Shudder UK film review: Lake Bodom
Ivan Radford | On 18, May 2017Reading time: 3 mins
Director: Taneli Mustonen
Cast: Nelly Hirst-Gee, Mimosa William, Mikael Gabriel
Watch Lake Bodom online in the UK: Shudder UK
What fascinating creatures human beings are when it comes to death. We create fictional stories within which we can encounter it, then, when it does occur in real life, we turn it into sensationalised news stories that pore over every fact. Years later, those deaths that never get solved are the subject of true crime series, served up with a morbid curiosity and an even closer attention to detail. And, years after that, documentaries such as Casting JonBenet come along and deconstruct our own obsession with the whole thing. Enter Lake Bodom, a horror movie based on real life events that does something else entirely.
It was in 1960 that the Finnish lake became part of its country’s darker history, after a group of teenagers were stabbed to death while sleeping in a tent on its shores. Today, what happened that night remains an unsolved mystery, one that has been passed down as a camp fire story from one generation to the next. It’s this gruesomely tall tale that brings Atte (Santeri Helinheimo Mantyla) to those infamous waters, as he hopes to recreate that night and crack the puzzle. Into that quest he drags his unlikely friend, Elias (Mikael Gabriel), with Ida (Nelly Hirst-Gee) tagging along to escape her domestic life and Nora (Mimosa Willamo) tagging along to spend more time with Ida.
It’s not long until the dead bodies begin to pile up, but Taneli Mustonen and Aleksi Hyvärinen’s script isn’t interested in merely retreading old ground. Our teenagers do split up, and they do go to the bathroom, but this isn’t your typical cabin-in-the-woods affair. That’s mainly because we don’t quite know who’s bumping them all off. Is it simply history happening again? The original killer, after all, is still out there and has never been caught. Is it someone in the group taking things too far? In real life, the sole survivor of the Bodom massacre was eventually arrested decades later, although he was then found not guilty. Or is it someone, or something, else altogether?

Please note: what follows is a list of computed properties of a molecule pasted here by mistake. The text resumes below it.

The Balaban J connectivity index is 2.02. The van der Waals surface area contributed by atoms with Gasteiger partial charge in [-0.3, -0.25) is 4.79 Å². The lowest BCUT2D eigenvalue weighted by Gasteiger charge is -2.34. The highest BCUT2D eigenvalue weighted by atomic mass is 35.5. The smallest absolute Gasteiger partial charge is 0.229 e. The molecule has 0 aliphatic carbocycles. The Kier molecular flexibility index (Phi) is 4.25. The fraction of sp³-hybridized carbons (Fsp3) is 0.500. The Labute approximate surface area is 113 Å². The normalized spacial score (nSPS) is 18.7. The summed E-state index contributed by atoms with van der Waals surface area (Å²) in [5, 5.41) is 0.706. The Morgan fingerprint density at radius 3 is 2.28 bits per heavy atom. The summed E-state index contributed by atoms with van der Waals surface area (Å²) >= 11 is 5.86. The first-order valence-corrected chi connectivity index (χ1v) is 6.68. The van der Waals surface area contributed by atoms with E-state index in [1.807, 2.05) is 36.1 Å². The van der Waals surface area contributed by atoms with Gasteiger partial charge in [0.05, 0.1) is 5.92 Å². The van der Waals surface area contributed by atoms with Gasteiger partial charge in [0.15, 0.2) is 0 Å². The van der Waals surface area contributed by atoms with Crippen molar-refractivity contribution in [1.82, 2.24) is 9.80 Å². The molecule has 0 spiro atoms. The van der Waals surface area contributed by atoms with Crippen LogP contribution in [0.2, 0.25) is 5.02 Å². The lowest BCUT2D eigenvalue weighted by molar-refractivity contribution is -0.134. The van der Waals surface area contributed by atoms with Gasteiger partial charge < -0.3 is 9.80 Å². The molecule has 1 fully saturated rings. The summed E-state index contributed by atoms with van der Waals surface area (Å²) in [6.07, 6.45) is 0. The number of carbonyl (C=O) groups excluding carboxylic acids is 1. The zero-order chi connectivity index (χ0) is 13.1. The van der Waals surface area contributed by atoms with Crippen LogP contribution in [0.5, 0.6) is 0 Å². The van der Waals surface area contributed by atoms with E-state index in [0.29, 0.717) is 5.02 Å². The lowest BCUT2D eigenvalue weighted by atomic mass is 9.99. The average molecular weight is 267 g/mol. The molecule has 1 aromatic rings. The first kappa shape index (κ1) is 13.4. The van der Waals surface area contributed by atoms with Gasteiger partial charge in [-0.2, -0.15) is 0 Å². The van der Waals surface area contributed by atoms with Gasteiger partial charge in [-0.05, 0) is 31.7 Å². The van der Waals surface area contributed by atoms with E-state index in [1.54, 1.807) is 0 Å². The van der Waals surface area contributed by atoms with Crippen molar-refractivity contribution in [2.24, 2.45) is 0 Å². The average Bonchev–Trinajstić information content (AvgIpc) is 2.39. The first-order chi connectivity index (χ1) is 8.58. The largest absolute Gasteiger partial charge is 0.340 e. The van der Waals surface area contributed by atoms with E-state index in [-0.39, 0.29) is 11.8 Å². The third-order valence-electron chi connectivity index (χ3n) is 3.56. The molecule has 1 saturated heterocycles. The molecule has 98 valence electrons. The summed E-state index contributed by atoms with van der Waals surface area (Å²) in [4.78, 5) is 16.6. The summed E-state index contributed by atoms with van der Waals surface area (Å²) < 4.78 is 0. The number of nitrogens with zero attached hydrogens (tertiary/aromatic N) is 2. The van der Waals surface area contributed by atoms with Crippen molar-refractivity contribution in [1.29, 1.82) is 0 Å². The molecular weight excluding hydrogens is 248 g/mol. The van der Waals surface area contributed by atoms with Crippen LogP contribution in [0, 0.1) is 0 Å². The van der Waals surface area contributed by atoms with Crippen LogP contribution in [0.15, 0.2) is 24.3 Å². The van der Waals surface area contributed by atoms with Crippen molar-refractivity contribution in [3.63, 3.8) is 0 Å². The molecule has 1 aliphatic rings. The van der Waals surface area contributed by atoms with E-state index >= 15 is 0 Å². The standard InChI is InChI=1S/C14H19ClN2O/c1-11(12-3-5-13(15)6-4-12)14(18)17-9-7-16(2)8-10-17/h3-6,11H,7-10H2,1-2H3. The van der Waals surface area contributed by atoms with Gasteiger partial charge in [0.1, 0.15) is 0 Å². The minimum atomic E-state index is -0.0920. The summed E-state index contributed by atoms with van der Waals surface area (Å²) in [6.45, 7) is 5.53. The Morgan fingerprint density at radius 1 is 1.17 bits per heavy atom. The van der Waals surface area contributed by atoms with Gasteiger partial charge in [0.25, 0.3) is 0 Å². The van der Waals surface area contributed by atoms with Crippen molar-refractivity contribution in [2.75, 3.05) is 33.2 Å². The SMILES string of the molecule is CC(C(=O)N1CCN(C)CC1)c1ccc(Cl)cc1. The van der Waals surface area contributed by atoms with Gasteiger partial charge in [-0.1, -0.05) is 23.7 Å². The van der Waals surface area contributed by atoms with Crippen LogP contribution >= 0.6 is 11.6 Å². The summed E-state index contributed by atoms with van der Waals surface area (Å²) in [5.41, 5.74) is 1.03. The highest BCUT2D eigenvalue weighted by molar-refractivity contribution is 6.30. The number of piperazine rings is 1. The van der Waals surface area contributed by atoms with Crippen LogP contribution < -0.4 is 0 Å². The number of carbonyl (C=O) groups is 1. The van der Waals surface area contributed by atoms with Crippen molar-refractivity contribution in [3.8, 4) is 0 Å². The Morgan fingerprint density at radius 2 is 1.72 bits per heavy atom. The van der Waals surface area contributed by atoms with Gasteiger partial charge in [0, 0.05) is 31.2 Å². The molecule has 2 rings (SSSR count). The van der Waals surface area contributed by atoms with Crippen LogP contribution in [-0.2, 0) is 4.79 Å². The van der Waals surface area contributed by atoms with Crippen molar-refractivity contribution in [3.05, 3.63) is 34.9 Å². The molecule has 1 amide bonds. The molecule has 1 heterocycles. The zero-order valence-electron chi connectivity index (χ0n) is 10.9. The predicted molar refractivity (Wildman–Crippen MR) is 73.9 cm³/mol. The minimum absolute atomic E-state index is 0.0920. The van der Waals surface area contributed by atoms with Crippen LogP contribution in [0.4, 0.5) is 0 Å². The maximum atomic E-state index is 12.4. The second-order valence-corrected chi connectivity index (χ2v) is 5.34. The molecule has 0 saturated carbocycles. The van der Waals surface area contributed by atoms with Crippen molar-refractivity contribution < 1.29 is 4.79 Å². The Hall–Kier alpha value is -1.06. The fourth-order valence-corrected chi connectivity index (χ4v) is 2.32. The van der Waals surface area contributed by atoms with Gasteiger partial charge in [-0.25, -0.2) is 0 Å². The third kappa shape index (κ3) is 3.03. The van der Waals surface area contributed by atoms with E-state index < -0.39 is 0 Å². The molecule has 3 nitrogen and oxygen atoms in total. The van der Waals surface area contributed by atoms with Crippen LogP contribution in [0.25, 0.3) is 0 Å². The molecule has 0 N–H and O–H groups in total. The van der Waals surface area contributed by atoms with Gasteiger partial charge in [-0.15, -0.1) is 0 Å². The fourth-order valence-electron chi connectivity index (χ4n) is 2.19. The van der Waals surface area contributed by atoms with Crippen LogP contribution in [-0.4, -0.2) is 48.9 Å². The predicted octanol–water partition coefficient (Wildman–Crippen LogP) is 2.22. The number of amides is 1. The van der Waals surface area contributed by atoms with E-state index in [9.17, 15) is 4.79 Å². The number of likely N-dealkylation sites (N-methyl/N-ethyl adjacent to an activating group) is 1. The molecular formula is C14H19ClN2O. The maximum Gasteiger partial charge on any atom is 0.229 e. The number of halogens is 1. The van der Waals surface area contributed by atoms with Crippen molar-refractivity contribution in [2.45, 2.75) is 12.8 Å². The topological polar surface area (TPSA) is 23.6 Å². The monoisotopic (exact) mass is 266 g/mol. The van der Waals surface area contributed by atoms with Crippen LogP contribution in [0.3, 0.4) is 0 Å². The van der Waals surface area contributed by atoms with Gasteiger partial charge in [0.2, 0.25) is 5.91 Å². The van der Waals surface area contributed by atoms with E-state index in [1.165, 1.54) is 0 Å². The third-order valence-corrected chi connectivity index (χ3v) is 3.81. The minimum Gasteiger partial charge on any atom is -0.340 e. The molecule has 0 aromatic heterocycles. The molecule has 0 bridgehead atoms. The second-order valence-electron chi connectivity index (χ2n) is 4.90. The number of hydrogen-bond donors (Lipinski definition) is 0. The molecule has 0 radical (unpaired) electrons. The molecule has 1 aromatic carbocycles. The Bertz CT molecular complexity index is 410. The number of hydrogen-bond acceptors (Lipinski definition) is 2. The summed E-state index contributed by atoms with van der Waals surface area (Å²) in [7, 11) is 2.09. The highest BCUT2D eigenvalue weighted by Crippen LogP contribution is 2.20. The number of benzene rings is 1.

Director Taneli Mustonen throws us into that limbo between fact and fiction with a knowing glee, throwing out what appear to explanations before undermining them with fresh discoveries – it’s a 50-year-old cold case examination compressed into a 90-minute rush of shocks, slashes and spilled blood. The result is more Wolf Creek than Blair Witch, a playful forest thriller that’s post-modern but never too self-aware to be scary. There’s a more timeless quality to its trashy stylings, which stroll through Brian DePalm’s high school corridors of old while tapping into modern fears of privacy and body-shaming. Played with a straight face by the game cast, it’s not always logical and stock full of cliched characters, but it’s also that rare thing: genuinely unpredictable. An urban legend about urban legends, and how much people buy into them, Lake Bodom is a cracking addition to the slasher genre, and a suspenseful, surprising ride.
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